19 uninsured claims in Carlow between January and July of 2018
Claims involving uninsured or untraced vehicles have gone up 12% in Carlow, new figures have revealed.
The Motor Insurers’ Bureau of Ireland confirmed that there were a total of 19 such claims between January and July of this year - an increase of two from the same period last year.
The MIBI however believes the strategy they introduced for fighting fraud is impacting on the market, after recording an 8% decrease nationwide in claims involving uninsured or untraced vehicles during the first 7 months of 2018.
Over the January to July period this year, the MIBI received a total of 1,572 claims, a drop of 144 in total when compared to the same period in 2017.
The MIBI is a non-profit organisation established to provide compensation to victims of accidents involving uninsured or untraced vehicles.
Last year the MIBI introduced a comprehensive plan to make it as difficult as possible for fraudulent claims to succeed.
This included measures to put the full weight of the MIBI’s internal and external resources behind investigating suspicious claims, working hand in hand with the Gardaí to look into these cases as well as legally contesting such claims and bringing them to trial to be scrutinised by the full power of the courts.
In the first 7 months of the year, the MIBI has received fewer claims from 18 of the 26 counties.
The largest drop in number of claims came from Louth with 34 fewer received by the end of July, followed by Dublin (drop of 33) and Kildare (drop of 17).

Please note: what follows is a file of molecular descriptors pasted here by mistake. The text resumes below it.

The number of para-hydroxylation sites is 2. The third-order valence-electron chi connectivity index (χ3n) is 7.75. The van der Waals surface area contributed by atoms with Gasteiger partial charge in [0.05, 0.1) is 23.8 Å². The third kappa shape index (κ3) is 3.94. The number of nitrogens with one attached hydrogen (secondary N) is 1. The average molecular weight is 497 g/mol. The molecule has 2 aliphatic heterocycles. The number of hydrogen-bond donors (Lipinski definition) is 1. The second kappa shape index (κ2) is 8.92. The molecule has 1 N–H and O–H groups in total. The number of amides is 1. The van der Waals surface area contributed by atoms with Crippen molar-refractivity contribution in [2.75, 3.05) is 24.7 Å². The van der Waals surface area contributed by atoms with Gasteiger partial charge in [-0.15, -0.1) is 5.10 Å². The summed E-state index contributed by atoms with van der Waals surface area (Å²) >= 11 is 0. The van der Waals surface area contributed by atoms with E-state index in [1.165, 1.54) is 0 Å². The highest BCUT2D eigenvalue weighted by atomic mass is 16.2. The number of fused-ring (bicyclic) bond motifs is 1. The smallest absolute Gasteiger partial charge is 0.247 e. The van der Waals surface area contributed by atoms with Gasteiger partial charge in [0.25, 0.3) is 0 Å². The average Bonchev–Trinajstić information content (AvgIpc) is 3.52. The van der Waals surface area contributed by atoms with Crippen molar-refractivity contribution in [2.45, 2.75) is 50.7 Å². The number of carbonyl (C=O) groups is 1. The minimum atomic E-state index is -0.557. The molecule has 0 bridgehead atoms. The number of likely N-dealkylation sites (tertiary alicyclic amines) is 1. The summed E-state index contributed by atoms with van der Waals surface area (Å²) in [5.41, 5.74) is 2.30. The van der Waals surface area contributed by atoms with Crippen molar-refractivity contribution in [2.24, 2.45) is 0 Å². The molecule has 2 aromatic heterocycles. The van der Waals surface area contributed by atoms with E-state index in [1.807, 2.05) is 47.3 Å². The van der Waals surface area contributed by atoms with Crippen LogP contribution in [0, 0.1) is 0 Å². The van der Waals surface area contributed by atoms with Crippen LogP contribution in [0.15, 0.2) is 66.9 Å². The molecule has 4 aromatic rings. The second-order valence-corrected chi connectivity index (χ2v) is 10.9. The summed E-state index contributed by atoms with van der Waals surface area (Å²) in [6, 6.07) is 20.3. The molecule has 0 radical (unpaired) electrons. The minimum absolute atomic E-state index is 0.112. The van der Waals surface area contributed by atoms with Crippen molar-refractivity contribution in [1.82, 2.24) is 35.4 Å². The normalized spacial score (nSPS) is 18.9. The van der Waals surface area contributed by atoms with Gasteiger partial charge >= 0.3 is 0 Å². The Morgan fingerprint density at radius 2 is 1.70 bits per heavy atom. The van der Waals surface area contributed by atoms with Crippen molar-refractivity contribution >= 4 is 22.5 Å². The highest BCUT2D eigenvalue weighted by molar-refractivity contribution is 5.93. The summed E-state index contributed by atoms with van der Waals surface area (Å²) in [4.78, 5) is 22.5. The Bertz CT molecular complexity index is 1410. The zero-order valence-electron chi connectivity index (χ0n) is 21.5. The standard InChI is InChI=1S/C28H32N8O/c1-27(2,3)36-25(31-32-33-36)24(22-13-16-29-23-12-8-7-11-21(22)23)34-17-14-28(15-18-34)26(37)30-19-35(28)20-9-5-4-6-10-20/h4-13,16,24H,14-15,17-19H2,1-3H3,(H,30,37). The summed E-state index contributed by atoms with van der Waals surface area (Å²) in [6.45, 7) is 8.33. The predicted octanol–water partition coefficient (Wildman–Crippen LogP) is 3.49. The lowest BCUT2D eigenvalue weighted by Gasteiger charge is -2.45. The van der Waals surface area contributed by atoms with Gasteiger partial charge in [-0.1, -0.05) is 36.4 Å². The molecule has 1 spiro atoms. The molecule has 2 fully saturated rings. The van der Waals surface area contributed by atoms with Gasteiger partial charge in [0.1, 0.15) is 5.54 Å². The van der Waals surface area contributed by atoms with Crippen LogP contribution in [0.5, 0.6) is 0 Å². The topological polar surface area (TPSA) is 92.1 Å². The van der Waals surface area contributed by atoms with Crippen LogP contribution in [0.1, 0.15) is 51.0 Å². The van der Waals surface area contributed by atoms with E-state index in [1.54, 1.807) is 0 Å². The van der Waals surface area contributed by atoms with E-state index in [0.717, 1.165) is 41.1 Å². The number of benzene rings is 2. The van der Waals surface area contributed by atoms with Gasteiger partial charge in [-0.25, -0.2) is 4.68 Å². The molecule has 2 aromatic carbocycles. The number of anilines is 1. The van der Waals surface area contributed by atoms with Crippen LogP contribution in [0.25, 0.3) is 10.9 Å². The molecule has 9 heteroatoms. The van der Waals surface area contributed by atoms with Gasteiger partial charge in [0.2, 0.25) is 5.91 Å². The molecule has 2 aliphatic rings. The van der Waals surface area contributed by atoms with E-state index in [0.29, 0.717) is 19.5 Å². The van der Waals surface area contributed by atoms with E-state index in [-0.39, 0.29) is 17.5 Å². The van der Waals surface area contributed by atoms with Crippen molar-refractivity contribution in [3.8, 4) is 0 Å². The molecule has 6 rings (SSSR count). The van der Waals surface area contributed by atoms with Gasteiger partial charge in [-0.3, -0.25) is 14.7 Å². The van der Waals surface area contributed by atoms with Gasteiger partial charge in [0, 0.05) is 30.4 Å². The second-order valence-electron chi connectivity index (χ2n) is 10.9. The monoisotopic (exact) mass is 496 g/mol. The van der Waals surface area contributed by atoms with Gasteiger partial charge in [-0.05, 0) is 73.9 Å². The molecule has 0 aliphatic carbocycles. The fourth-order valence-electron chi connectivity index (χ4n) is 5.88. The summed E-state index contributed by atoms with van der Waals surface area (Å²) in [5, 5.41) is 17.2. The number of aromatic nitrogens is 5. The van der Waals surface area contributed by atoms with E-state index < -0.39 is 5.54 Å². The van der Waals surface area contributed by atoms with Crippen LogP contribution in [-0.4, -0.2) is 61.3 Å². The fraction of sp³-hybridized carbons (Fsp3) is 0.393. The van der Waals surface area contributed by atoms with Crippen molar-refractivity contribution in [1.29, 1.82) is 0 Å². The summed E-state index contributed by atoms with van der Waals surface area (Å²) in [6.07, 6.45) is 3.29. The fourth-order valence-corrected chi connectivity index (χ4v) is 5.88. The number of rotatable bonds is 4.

The largest percentage drop was in Roscommon which had a 41% reduction, followed by Louth (-40%), Leitrim (-38%) and Cavan (-34%).
Of the eight counties which recorded an increase in claims, the largest was in Laois, which recorded 8 additional claims in comparison with 2017.
Speaking about the figures, Chief Executive of the MIBI, David Fitzgerald said: “It is positive to see that the number of claims is starting to reduce. Admittedly these figures represent only a snapshot in time and some of the county by county numbers are too small to draw any significant conclusions from.
"However, considering these statistics cover over half a year’s worth of data, they are a useful barometer of the general MIBI claims’ environment and this shows a noteworthy drop in the total number of claims.
"Taking a more detailed look at the claims received, we do believe a significant portion of this decrease is because of the increased scrutiny we are placing on fraudulent claims.
"According to our handlers, since we adopted our ‘Fighting Fraud’ strategy, which involves a zero tolerance approach to fraud, there has been a noticeable decrease in the number of claims where the evidence does not back up the case being made.
"Fraudsters are starting to get the message that if they want to make a fictional claim to the MIBI then they will have to be prepared to have that claim put through microscopic examination.
"They will be thoroughly investigated by the MIBI working in co-operation with the Gardaí and if the evidence still doesn’t add up, they will be brought before the courts. The days of easy settlements for nonsense claims are definitely over.
"The MIBI would like to make it clear that those who have a real claim have nothing to worry about. The MIBI has always been a pro-victims organisation and when the claim is real and justified we support the claimant.
"However, protecting victims also means reducing fraud as much as possible.
"We want to ensure that malicious individuals who make the roads more dangerous by staging fake accidents find it harder and harder to succeed. That is in the interests of everyone using Irish roads and it is a strategy we are committed to pressing in the months and years to come."